Commission Unveils Exhibit Honoring Georgians at State Capitol
Six Georgians with ties to the Holocaust are honored in a newly installed permanent exhibition at the Georgia State Capitol. The exhibit, “Georgia’s Connection to the Holocaust,” was unveiled in a ceremony Jan. 27 coinciding with International Holocaust Remembrance Day and following a Resolution read during that morning’s House session recognizing the significance of the date.
The stories told in the exhibit, entitled relate accounts of both Holocaust survivors and those who were witnesses to liberation. Each also made a decision to share their personal stories so that the experiences and lessons of this history are never forgotten.
The exhibit panels honor the following individuals and their stories:
Manuela Mandels Bornstein: Life changed dramatically for Manuela’s family after the German invasion of France in 1940. The family managed to escape Paris and miraculously avoided the fate of deportation and murder that befell over 13,000 Jews who were rounded up and left for days in the July heat in the Velodrome d’Hiver. Despite the constant danger, Manuela’s family managed to survive the war in the south of France.
Murray Lynn: After his father was taken and killed by the Nazi-aligned Hungarian police in 1942, Murray, along with his three brothers and mother, were deported to Auschwitz. Murray, who barely survived the horrific conditions of forced labor, was the only survivor of his immediate family and was just 15 years old when at last liberated by American troops in 1945.
Tosia Szechter Schneider: Like so many, Tosia Szechter Schneider, from Horodenka, Poland, suffered unbearable loss. After Tosia’s father was taken by the Gestapo and never seen again and her mother succumbed to typhus in the Tluste Ghetto, Tosia, then just 14, and her older brother, lied about their ages and became forced labor farm workers. This at least kept them out of the death camps. Yet, in another blow, her brother was shot, and Tosia was the only member of her immediate family to survive the war.
Henry Birnbrey: Both a survivor and a witness to liberation, Henry was born in Dortmund, Germany, and in 1923, Henry was sent to America alone in 1938. He later learned that both his parents had died following the terror of Kristallnacht. Five years after arriving in the United States, Henry joined the U.S. Army and participated in the Normandy invasion in 1944. As his unit advanced through Europe, he saw first-hand the horrors that European Jews had endured.
William Alexander Scott III: A young African American soldier serving in a segregated unit, W.A. Scott was ill-prepared for what he and his comrades saw when they entered the Buchenwald concentration camp in Germany on April 11, 1945. As a photographer, it was W.A.’s job to document what they saw. He recalled: “You have to witness it to even begin to believe it…” Impacted by his experiences, W.A. Scott later served as member of the Georgia Commission on the Holocaust and was appointed by President George Bush to the United States Holocaust Memorial Council.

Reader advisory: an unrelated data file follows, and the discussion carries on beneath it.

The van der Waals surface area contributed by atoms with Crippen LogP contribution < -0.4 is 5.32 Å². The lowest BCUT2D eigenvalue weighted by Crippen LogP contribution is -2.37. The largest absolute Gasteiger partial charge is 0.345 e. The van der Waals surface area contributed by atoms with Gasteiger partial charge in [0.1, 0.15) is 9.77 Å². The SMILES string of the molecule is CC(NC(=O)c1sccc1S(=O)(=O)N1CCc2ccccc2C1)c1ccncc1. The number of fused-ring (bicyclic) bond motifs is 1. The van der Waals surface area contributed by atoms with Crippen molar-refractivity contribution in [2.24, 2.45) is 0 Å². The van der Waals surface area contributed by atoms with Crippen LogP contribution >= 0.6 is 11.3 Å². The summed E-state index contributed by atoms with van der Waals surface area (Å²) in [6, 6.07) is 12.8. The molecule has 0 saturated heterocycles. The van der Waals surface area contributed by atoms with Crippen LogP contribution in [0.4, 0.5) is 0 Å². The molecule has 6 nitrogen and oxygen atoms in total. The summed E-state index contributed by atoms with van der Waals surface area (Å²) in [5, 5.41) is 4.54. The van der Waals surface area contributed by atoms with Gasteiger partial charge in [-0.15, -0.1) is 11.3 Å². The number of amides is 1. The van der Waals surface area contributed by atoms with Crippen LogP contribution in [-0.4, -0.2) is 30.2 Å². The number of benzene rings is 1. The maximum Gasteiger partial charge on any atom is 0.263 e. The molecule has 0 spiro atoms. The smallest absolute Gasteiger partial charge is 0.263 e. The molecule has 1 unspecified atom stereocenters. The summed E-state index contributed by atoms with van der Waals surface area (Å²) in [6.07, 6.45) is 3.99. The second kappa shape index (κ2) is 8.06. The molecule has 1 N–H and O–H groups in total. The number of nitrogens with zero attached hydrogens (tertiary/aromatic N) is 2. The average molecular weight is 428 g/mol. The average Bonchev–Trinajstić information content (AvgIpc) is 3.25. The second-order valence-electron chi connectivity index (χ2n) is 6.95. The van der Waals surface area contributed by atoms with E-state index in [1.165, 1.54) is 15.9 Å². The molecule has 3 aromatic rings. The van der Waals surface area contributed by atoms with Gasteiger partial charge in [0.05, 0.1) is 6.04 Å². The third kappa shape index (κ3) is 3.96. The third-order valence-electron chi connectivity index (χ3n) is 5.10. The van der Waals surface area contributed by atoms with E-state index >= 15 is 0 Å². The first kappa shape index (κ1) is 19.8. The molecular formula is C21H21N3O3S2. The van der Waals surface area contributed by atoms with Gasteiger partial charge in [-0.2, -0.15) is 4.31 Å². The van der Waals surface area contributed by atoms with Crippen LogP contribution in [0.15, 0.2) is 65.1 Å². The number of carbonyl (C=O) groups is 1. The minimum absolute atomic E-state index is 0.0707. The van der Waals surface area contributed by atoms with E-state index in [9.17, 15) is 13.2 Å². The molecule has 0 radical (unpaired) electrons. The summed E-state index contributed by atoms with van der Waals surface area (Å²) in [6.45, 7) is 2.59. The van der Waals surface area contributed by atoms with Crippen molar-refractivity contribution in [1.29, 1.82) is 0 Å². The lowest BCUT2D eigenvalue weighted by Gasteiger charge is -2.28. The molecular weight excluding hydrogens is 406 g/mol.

John Yates: In the spring of 1945, John Yates, born in 1921 in Griffin, Ga., was sent as a military observer during the liberation of the Dachau concentration camp in Germany. The horrors he saw there, where nearly 200,000 victims had been imprisoned between 1933 and 1945, had a profound effect on him. Yates, who went on to serve 20 years in the Georgia House of Representatives, believed that Holocaust education could prevent such tragedy from ever happening again.
Four of the exhibit honorees – Tosia Schneider, Murray Lynn, Manuela Bornstein and Henry Birnbrey -- attended the unveiling ceremony along with dignitaries from international consulates and a number of elected Georgia officials. Those who made remarks included Georgia House Speaker David Ralston, Lt. Gov. Geoff Duncan, Israel Consul General Anat Sultan-Dadon, Rabbi Peter Berg, and Sen. Kay Kirkpatrick and Rep. Deborah Silcox, who are the two appointed state legislative liaisons to the Georgia Holocaust commission.
In her remarks, Sally Levine, director of the commission, said, “We are the messengers to a time our precious survivors and witnesses will not see. They are emissaries of Holocaust memory. Their determination to tell their stories and the stories of those who did not survive, serves as a testament to their dedication and courage. They have spoken to students and our communities, they have written memoirs, and they have recorded their testimonies. They have done this, no matter the pain it causes, because they understand the consequences of unchecked hate, anti-Semitism and racism. They have spoken out to fight the silence, the silence of ordinary people, who, during the Holocaust, abdicated their responsibility to protect their neighbors, classmates, co-workers and friends. They remind us that we need to be guardians of justice, freedom and humanity.”
“Georgia’s Connection to the Holocaust” is installed on the first floor of the Capitol building. As part of the Capitol tour, it is expected that tens of thousands of Georgians, including students, will view the exhibition annually.
The Georgia Commission on the Holocaust is a secular, non-partisan state agency. The commission provides programming, resources, exhibitions and workshops for teachers, students, law enforcement, the military and religious and community organizations throughout Georgia.